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Roth 401(k) vs. Roth IRA: Which Is Better for You?

Both accounts offer tax-free growth on your investments and tax-free retirement income. But there are differences, including the rules for pulling money out before retirement.
March 29, 2019
401(k), Investing, Retirement Planning, Roth IRA
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A growing number of people have access to Roth 401(k)s at work — and that’s good, because Roths can be a great way to save. The question is, which is best for you: a Roth 401(k) or a Roth IRA?

Both types of Roths offer the same valuable benefit: Your investments grow tax-free. As long as you follow the rules, all of your money comes out tax-free in retirement. You can’t really go wrong with either type of Roth. (If you’re leaning toward a Roth IRA, check out our top picks for the best Roth IRA accounts.)

But there are a handful of ways in which the two accounts differ. Depending on your situation, a Roth 401(k) may be better for you than a Roth IRA, or vice versa.

We’ve created a chart for you to compare Roth 401(k)s and Roth IRAs. But first, take these two steps:

1. Get the match

If your employer offers a company match in your 401(k), contribute enough to the 401(k) to qualify for that free money. Because … free money.

2. Check investment fees

A hugely important savings strategy is to find low-cost investments. The investments offered in your 401(k) may be amazing — or awful. You’ll need to look at your plan to see if it offers low-cost investments. As a general rule, a mutual fund with an expense ratio of 1% or more is too expensive; ideally you’re paying less than 0.5%.

The key question when deciding between a Roth IRA or Roth 401(k) is, “Where can I get the least expensive investments?” says Michael Weddell, a senior consultant at Willis Towers Watson, where he works with companies on their workplace retirement plans.

Here’s what to do:

  • If your 401(k) investments are pricey, contribute just enough to get the company match, and then proceed directly to a brokerage to open a Roth IRA.
  • If your 401(k) offers low-cost mutual funds, then you’re ready to check out our chart to decide whether the Roth IRA or Roth 401(k) makes the most sense for you. Or, if you’re ready to maximize your retirement savings, go ahead and contribute to both.

Roth 401(k) vs. Roth IRA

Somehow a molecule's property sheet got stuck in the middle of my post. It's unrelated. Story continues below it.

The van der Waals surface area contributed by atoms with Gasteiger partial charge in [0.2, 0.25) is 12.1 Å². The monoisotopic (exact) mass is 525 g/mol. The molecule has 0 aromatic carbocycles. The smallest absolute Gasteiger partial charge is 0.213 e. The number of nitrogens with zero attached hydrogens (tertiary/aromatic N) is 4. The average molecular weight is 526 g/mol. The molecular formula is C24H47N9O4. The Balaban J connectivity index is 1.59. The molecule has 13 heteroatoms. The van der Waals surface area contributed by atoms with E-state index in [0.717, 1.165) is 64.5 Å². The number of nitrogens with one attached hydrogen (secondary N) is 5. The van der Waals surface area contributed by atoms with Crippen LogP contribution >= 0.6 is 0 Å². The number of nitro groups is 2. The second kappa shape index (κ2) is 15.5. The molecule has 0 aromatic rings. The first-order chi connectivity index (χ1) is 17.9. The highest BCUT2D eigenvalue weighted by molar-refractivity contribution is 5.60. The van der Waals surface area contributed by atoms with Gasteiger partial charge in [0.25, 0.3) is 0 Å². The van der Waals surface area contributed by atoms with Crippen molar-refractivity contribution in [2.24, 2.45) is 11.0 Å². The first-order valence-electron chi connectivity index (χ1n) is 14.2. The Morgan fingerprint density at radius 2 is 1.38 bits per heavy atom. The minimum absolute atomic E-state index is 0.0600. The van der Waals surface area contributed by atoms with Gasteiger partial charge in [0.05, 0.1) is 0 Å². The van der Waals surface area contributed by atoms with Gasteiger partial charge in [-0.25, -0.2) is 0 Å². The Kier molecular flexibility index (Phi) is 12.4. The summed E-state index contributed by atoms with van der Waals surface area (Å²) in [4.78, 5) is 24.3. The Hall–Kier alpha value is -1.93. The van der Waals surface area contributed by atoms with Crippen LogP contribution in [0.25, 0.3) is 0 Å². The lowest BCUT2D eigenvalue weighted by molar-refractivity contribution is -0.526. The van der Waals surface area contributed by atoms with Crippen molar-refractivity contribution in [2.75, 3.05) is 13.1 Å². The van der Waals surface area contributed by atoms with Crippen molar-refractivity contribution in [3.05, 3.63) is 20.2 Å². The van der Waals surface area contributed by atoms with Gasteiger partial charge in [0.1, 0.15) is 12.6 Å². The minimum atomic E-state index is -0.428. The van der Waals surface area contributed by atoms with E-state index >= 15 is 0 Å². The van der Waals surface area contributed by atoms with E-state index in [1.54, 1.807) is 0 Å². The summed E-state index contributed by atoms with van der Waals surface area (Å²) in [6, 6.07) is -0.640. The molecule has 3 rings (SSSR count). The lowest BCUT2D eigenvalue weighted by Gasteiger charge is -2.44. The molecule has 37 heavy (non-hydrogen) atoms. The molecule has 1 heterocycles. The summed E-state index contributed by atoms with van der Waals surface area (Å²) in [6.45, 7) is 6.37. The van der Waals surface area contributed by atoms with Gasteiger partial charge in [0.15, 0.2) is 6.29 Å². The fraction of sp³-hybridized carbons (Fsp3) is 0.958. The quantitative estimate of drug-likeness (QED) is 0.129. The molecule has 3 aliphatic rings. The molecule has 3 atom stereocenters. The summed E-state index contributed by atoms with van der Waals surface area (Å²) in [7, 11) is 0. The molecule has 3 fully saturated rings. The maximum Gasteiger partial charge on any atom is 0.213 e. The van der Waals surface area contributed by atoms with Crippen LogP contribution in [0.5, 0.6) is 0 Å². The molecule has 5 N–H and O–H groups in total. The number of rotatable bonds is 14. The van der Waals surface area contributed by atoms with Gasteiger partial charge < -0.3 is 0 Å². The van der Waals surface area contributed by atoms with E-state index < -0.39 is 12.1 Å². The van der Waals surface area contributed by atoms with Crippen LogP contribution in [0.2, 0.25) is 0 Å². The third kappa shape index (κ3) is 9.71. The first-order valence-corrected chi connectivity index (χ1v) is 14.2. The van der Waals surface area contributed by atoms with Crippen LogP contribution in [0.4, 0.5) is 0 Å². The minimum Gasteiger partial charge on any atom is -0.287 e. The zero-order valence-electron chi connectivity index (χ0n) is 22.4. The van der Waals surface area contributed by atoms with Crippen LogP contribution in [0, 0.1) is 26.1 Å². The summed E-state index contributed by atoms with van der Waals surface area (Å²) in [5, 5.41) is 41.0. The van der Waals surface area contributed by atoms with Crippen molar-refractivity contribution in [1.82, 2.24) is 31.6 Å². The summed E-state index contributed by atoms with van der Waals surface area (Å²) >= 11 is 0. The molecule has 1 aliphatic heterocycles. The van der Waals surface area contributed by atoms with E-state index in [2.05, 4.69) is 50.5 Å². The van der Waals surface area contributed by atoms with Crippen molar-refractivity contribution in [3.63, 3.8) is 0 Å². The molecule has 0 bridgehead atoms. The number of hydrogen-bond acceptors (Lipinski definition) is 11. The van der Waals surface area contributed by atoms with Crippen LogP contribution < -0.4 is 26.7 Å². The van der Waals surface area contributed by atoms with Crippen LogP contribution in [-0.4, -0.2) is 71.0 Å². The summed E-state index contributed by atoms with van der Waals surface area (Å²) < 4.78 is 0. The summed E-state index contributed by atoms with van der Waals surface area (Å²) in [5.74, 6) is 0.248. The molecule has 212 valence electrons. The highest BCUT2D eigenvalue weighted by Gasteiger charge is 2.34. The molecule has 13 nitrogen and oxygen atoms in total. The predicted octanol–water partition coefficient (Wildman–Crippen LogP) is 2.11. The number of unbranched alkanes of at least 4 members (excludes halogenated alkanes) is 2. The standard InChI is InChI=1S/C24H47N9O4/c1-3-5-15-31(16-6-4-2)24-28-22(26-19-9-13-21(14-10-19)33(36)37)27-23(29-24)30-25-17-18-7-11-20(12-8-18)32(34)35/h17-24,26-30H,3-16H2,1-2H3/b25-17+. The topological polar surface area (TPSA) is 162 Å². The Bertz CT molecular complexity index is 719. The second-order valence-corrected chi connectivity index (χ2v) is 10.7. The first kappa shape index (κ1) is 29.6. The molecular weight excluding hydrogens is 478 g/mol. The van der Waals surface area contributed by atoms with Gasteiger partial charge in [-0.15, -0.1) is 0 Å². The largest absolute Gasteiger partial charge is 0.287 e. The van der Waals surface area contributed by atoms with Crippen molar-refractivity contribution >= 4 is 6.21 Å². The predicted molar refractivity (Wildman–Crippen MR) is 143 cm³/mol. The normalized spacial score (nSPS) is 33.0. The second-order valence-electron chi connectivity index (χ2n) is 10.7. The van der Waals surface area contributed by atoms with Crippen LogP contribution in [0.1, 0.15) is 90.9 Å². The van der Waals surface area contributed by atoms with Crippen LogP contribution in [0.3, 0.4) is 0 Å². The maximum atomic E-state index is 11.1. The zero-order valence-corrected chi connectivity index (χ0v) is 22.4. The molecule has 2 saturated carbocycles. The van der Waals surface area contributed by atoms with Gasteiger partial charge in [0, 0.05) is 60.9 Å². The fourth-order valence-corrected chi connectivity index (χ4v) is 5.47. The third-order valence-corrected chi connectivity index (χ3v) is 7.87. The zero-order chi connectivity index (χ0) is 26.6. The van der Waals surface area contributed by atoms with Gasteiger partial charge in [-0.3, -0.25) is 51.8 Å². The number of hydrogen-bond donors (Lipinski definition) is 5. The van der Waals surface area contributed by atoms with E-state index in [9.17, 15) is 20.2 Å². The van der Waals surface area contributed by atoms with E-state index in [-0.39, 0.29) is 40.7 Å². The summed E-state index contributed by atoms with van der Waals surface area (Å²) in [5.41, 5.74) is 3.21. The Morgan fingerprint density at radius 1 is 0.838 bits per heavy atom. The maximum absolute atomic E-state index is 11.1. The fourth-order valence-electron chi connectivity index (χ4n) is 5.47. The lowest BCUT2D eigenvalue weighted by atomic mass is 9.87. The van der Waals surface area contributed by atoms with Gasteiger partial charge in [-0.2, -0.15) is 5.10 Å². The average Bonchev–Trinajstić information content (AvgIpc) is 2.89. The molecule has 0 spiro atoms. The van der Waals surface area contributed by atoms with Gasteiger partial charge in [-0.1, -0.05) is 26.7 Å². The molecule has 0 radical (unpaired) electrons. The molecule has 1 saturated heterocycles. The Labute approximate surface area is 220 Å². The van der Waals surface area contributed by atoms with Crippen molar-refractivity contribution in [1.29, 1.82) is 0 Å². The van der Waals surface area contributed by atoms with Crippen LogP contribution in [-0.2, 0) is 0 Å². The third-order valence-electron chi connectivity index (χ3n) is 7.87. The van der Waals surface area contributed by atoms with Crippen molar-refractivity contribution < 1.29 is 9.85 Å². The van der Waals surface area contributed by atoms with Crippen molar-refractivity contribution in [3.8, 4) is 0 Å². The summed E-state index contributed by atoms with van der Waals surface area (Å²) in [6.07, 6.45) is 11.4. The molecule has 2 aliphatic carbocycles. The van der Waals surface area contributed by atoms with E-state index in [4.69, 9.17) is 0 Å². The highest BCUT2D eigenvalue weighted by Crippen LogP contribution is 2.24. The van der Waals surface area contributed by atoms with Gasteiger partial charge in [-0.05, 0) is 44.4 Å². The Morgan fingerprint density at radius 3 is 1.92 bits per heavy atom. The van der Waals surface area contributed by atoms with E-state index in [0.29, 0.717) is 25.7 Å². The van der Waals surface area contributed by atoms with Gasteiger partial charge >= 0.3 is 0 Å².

If you ...Then a ...Here’s why
In 2019: Earn $203,000 or more (married filing jointly), or $137,000/139,000 or more (single), in modified adjusted gross income

In 2020: Earn $206,000 or more (married filing jointly), or $139,000 or more (single) in MAGI
Roth 401(k) is best for youYou can’t contribute to a Roth IRA due to income limits
Want easy access to your money before retirementRoth IRA is best for youYou should avoid tapping your savings if possible, but you can withdraw Roth IRA contributions anytime. With a Roth 401(k), tax- and penalty-free withdrawals before age 59½ generally are limited to loans and specific exceptions.
Have more than $6,000 to contributeRoth 401(k) is best for you (or you can contribute to both types of accounts)The annual contribution limit for Roth 401(k)s in 2019 is $19,000 ($25,000 if age 50+).

In 2020, that rises to $19,500 ($26,000 age 50+).

The max for a Roth IRA is $6,000 ($7,000 if age 50+) in 2019 and 2020.
Want to get started quickly and contribute via paycheckRoth 401(k) is best for youBoth accounts are easy to set up, but your employer does most of the setting up with a Roth 401(k), whereas you’ll need to do the work yourself with a Roth IRA (some employers do offer paycheck deductions for IRAs)
Want access to a large variety of investmentsRoth IRA is best for youWith a Roth IRA, you can invest in anything offered by the brokerage where you open your account. With a 401(k), you’re limited to the plan’s investment menu.
Want a lot of control over your retirement incomeRoth IRA is best for youThere are no required distributions with a Roth IRA. Distributions must start at age 70½ with a Roth 401(k).

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